The first half of the class was devoted to a discussion of the homework assignment and an analysis of the week’s events. The second half zeroed in on a featured topic. On that particular night, it was a contrast between the rights and audience available through major sports properties compared with niche opportunities. Ponturo and Sturner assessed ways that Coors might spend the millions it once put into the NFL.

Ponturo explained the assets available through the established properties, like baseball and the NBA. Sturner made the case for moving into the niches: action sports, volleyball, boxing, and an intriguing mix of bar games, such as beer pong and pool. In class a few weeks later, Ponturo took the students through a dollar-by-dollar analysis of the way he spent the sports marketing budget at Anheuser-Busch.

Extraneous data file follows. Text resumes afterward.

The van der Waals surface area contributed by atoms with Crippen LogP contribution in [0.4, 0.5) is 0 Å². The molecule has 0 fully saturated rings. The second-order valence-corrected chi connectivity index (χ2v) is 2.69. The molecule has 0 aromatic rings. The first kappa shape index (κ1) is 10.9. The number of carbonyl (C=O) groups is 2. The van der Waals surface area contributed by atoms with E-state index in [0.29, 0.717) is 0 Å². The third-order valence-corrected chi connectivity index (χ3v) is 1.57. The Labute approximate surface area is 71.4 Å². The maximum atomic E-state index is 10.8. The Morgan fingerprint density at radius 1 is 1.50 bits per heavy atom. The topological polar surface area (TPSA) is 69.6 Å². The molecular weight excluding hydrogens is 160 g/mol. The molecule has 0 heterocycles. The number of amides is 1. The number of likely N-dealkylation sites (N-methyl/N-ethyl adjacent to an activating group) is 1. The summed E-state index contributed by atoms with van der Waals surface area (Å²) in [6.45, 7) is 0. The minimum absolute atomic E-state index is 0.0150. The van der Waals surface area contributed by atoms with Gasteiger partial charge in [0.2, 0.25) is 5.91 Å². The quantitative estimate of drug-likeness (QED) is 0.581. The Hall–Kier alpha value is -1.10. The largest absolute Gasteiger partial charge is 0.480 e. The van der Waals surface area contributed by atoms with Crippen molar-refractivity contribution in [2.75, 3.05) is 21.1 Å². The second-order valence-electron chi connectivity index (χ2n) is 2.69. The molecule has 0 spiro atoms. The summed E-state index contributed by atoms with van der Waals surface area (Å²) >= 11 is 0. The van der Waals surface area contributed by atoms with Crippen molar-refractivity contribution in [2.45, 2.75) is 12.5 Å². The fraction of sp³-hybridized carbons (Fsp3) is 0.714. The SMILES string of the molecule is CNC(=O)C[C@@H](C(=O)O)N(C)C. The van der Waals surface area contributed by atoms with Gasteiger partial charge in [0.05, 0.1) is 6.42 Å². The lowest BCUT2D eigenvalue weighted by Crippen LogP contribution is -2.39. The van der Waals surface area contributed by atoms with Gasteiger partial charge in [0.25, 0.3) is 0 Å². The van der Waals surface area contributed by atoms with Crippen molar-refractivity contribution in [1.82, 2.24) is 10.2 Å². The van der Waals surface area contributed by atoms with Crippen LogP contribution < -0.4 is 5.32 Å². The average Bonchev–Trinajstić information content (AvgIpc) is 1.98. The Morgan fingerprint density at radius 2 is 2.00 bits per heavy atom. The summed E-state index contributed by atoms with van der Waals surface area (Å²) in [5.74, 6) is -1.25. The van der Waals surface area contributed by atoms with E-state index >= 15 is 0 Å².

During dinner at a nearby Caribbean restaurant after class, Ponturo explained that, like most first-time instructors, he learned that preparing adequately for class takes far more time than he expected when he began this endeavor.

“When I would give talks at universities [as a guest speaker], I would do it mostly off the cuff,” he said. “You can’t really do that 10 sessions times three hours. You’d be a wandering gypsy if you tried. You have to have a better plan.”

Sharing responsibility for the class with Sturner, who previously taught a class at NYU, helped. Still, there was a steep learning curve. Two weeks into the term, students already were asking for specifics on the end-of-year project. Ponturo hadn’t even considered some of those details at that point. He talked it through on the fly, then promised to get back to them the next week.